Skip to content
Join our Newsletter

Maxed Out: Whistler’s housing crisis claims another victim

There’s never really a good time to bump into J.J.
Say it ain't so, J.J.

“Plus ça change, plus c’est la même chose.”

-Jean-Baptiste Alphonse Karr

As with so many things, the depth of thought French writer M. Karr sought to illuminate with that phrase has been hijacked and made facile, stripped of meaning, in modern parlance reduced to the single, all-purpose shrug, “Whatever.”

The more things change, the more they stay the same. It has come to mean that everything regresses to the mean.

Had the remainder of the thought behind the soundbite caught on as well, we’d have a different take on the concept. But then, we’d have to understand a lot more French than most of us do. The rest admonishes us thusly: “Turbulent changes do not affect reality on a deeper level other than to cement the status quo. A change of heart must accompany experience before lasting change occurs.”

How many deeply conservative, deeply religious people who were fundamentally opposed to the normalization of homosexuals and same-sex marriage remained so... until a child of theirs came out of the closet and triggered a change of heart?

That has nothing to do with what follows, but seems an apt way of describing what M. Karr was getting at.

Last Tuesday was an unusual day for me. Tuesday mornings generally find me pecking out this piffle for the back of Pique instead of skiing; afternoons are a write-off. I prefer to avoid afternoons on the mountains, because tired people and crowded ski-outs are not among my favourite things. But last Tuesday was so sunny, so tempting, I found myself on the mountain mid-afternoon following my Wonderful Wife shredding great conditions in Blackcomb Glacier.

But like I said, it was sunny, warm even. And there was a patio beckoning and the promise of a cold beer. Everything seemed, well, perfect.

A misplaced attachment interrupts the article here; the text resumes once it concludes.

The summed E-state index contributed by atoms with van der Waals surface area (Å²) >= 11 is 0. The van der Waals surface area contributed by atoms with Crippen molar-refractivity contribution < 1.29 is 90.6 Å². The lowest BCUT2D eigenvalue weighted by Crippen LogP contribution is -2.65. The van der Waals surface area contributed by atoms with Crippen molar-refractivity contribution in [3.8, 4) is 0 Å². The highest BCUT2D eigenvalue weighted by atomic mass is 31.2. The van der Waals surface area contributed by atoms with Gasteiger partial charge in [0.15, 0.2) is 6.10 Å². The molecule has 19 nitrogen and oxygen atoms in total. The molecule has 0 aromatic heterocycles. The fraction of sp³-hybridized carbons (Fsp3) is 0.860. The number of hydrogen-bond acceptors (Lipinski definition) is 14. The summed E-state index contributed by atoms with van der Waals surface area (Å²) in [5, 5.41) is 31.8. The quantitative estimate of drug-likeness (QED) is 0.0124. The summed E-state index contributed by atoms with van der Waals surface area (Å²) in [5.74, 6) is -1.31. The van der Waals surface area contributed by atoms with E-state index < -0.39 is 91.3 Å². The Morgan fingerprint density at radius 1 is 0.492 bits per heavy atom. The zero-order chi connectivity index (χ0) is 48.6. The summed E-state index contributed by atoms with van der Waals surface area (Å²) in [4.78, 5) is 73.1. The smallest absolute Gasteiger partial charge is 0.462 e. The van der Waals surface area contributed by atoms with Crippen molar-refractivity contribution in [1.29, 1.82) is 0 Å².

Until it didn’t.

“Yo, bro. Long time, no see.”

I’ve described J.J.’s voice as very much like the sound of a couple of shovelfuls of gravel in a spinning concrete mixer. But that afternoon it sounded like the concrete mixer was being dragged behind a truck... on its side... over rocks... still spinning. A voice that makes Tom Waits sound like a castrato soprano.

There’s never really a good time to bump into J.J., but sitting on a sunny patio I know for a certainty, as sure as “gesundheit” follows “achoo,” that “buy me a beer,” will follow, “yo, bro.”

And so it did this time.

“J.J., what’s up? It has been a long time.”

“I’m leaving on a jet plane,” he sang.

“Don’t know when I’ll be back again...” I replied.

“You leaving too?”

“No. Why? Are you leaving?”

“I am indeed. This is adios, my friend. The last beer, so to speak... unless we have more than one.”

I was shocked. J.J. leaving Whistler? He was one of the first people I met in town those many decades ago. A fellow expat American. A former CIA operative. A man of many secrets of the “If-I-told-you-I’d-have-to-kill-you” variety, except in his case I think he meant it. For a long time, Whistler’s only private eye! A snoop. A ne’er-do-well. And a guy who owed probably a million beers to his small group of friends, none of whom ever expected to collect.